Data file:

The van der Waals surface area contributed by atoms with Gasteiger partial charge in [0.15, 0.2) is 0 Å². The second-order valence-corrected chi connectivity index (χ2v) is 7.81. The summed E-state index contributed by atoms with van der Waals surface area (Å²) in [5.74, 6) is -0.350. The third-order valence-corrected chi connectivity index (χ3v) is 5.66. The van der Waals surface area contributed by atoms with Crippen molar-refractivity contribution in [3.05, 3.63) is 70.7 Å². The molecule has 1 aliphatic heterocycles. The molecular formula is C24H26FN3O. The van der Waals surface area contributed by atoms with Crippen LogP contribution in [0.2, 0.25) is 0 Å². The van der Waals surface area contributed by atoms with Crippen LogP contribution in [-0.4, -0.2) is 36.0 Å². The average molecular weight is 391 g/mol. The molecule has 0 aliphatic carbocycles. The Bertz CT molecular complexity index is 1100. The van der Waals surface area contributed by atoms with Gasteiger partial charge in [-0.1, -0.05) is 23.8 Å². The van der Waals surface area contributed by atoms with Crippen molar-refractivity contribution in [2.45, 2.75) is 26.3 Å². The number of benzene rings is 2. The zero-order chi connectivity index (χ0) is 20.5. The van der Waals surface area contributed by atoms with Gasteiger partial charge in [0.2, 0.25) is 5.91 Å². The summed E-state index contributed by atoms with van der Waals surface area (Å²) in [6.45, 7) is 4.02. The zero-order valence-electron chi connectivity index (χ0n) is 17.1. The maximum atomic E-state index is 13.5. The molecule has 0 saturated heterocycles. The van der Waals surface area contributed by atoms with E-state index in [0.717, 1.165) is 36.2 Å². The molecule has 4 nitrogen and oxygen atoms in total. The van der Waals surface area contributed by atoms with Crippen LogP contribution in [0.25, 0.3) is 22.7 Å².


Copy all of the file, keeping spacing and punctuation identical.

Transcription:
The van der Waals surface area contributed by atoms with Gasteiger partial charge in [0.15, 0.2) is 0 Å². The second-order valence-corrected chi connectivity index (χ2v) is 7.81. The summed E-state index contributed by atoms with van der Waals surface area (Å²) in [5.74, 6) is -0.350. The third-order valence-corrected chi connectivity index (χ3v) is 5.66. The van der Waals surface area contributed by atoms with Crippen molar-refractivity contribution in [3.05, 3.63) is 70.7 Å². The molecule has 1 aliphatic heterocycles. The molecular formula is C24H26FN3O. The van der Waals surface area contributed by atoms with Crippen LogP contribution in [0.2, 0.25) is 0 Å². The van der Waals surface area contributed by atoms with Crippen LogP contribution in [-0.4, -0.2) is 36.0 Å². The average molecular weight is 391 g/mol. The molecule has 0 aliphatic carbocycles. The Bertz CT molecular complexity index is 1100. The van der Waals surface area contributed by atoms with Gasteiger partial charge in [-0.1, -0.05) is 23.8 Å². The van der Waals surface area contributed by atoms with Crippen molar-refractivity contribution in [2.45, 2.75) is 26.3 Å². The number of benzene rings is 2. The zero-order chi connectivity index (χ0) is 20.5. The van der Waals surface area contributed by atoms with Gasteiger partial charge in [0.2, 0.25) is 5.91 Å². The summed E-state index contributed by atoms with van der Waals surface area (Å²) in [6.45, 7) is 4.02. The zero-order valence-electron chi connectivity index (χ0n) is 17.1. The maximum atomic E-state index is 13.5. The molecule has 0 saturated heterocycles. The van der Waals surface area contributed by atoms with E-state index in [0.717, 1.165) is 36.2 Å². The molecule has 4 nitrogen and oxygen atoms in total. The van der Waals surface area contributed by atoms with Crippen LogP contribution in [0.25, 0.3) is 22.7 Å².